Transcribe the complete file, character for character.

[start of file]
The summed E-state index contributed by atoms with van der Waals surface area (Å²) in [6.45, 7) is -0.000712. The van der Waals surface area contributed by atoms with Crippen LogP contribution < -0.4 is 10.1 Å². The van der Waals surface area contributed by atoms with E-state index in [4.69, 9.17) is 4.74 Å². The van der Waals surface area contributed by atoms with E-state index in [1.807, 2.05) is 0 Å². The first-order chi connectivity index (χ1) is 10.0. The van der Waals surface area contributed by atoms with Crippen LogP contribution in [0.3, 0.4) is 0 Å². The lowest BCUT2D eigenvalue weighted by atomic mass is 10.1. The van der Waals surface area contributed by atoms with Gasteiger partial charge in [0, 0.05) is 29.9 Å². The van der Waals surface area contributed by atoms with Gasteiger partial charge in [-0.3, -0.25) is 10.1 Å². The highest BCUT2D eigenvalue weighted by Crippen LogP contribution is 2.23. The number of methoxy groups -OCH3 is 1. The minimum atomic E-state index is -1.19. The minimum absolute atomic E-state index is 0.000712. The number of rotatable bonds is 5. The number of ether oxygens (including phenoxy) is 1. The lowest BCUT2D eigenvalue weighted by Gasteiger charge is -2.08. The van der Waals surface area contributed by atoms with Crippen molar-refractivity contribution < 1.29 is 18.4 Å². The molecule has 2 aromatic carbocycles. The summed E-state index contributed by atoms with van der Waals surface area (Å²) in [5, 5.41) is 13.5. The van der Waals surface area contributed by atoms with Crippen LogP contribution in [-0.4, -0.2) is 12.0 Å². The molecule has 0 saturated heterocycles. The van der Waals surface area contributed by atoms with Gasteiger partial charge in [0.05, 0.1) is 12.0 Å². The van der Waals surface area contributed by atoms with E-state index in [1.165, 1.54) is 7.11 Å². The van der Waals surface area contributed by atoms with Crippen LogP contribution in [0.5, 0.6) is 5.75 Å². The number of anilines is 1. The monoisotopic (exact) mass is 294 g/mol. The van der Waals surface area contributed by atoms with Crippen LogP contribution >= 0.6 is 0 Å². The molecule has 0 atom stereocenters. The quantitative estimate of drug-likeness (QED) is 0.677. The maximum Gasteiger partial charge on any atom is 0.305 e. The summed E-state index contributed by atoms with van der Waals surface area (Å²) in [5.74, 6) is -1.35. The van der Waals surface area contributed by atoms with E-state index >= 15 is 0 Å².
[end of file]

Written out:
The summed E-state index contributed by atoms with van der Waals surface area (Å²) in [6.45, 7) is -0.000712. The van der Waals surface area contributed by atoms with Crippen LogP contribution < -0.4 is 10.1 Å². The van der Waals surface area contributed by atoms with E-state index in [4.69, 9.17) is 4.74 Å². The van der Waals surface area contributed by atoms with E-state index in [1.807, 2.05) is 0 Å². The first-order chi connectivity index (χ1) is 10.0. The van der Waals surface area contributed by atoms with Crippen LogP contribution in [0.3, 0.4) is 0 Å². The lowest BCUT2D eigenvalue weighted by atomic mass is 10.1. The van der Waals surface area contributed by atoms with Gasteiger partial charge in [0, 0.05) is 29.9 Å². The van der Waals surface area contributed by atoms with Gasteiger partial charge in [-0.3, -0.25) is 10.1 Å². The highest BCUT2D eigenvalue weighted by Crippen LogP contribution is 2.23. The number of methoxy groups -OCH3 is 1. The minimum atomic E-state index is -1.19. The minimum absolute atomic E-state index is 0.000712. The number of rotatable bonds is 5. The number of ether oxygens (including phenoxy) is 1. The lowest BCUT2D eigenvalue weighted by Gasteiger charge is -2.08. The van der Waals surface area contributed by atoms with Crippen molar-refractivity contribution < 1.29 is 18.4 Å². The molecule has 2 aromatic carbocycles. The summed E-state index contributed by atoms with van der Waals surface area (Å²) in [5, 5.41) is 13.5. The van der Waals surface area contributed by atoms with Crippen LogP contribution in [-0.4, -0.2) is 12.0 Å². The molecule has 0 saturated heterocycles. The van der Waals surface area contributed by atoms with Gasteiger partial charge in [0.05, 0.1) is 12.0 Å². The van der Waals surface area contributed by atoms with E-state index in [1.165, 1.54) is 7.11 Å². The van der Waals surface area contributed by atoms with Crippen LogP contribution in [0.5, 0.6) is 5.75 Å². The number of anilines is 1. The monoisotopic (exact) mass is 294 g/mol. The van der Waals surface area contributed by atoms with Crippen LogP contribution >= 0.6 is 0 Å². The molecule has 0 atom stereocenters. The quantitative estimate of drug-likeness (QED) is 0.677. The maximum Gasteiger partial charge on any atom is 0.305 e. The summed E-state index contributed by atoms with van der Waals surface area (Å²) in [5.74, 6) is -1.35. The van der Waals surface area contributed by atoms with E-state index >= 15 is 0 Å².